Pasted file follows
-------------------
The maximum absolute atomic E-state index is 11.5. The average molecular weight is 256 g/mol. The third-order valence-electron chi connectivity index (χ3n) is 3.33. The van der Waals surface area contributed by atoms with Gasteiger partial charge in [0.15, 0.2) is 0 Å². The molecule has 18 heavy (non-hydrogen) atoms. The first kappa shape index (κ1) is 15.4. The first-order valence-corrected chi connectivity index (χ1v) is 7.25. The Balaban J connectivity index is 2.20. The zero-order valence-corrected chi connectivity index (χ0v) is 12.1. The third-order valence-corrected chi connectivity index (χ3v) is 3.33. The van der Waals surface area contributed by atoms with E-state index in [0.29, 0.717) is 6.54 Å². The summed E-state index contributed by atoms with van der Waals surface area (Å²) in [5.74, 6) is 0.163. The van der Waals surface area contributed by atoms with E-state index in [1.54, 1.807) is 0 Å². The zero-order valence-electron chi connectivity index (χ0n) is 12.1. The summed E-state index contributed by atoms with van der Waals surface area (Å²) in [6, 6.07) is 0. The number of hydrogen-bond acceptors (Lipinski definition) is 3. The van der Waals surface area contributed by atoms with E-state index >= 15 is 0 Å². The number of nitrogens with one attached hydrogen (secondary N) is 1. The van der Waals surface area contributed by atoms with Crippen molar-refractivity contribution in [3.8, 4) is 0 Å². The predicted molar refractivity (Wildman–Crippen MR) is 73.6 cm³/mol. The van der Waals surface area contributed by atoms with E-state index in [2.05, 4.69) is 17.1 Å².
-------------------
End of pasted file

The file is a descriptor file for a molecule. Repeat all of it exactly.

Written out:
The maximum absolute atomic E-state index is 11.5. The average molecular weight is 256 g/mol. The third-order valence-electron chi connectivity index (χ3n) is 3.33. The van der Waals surface area contributed by atoms with Gasteiger partial charge in [0.15, 0.2) is 0 Å². The molecule has 18 heavy (non-hydrogen) atoms. The first kappa shape index (κ1) is 15.4. The first-order valence-corrected chi connectivity index (χ1v) is 7.25. The Balaban J connectivity index is 2.20. The zero-order valence-corrected chi connectivity index (χ0v) is 12.1. The third-order valence-corrected chi connectivity index (χ3v) is 3.33. The van der Waals surface area contributed by atoms with E-state index in [0.29, 0.717) is 6.54 Å². The summed E-state index contributed by atoms with van der Waals surface area (Å²) in [5.74, 6) is 0.163. The van der Waals surface area contributed by atoms with E-state index in [1.54, 1.807) is 0 Å². The zero-order valence-electron chi connectivity index (χ0n) is 12.1. The summed E-state index contributed by atoms with van der Waals surface area (Å²) in [6, 6.07) is 0. The number of hydrogen-bond acceptors (Lipinski definition) is 3. The van der Waals surface area contributed by atoms with E-state index >= 15 is 0 Å². The number of nitrogens with one attached hydrogen (secondary N) is 1. The van der Waals surface area contributed by atoms with Crippen molar-refractivity contribution in [3.8, 4) is 0 Å². The predicted molar refractivity (Wildman–Crippen MR) is 73.6 cm³/mol. The van der Waals surface area contributed by atoms with E-state index in [2.05, 4.69) is 17.1 Å².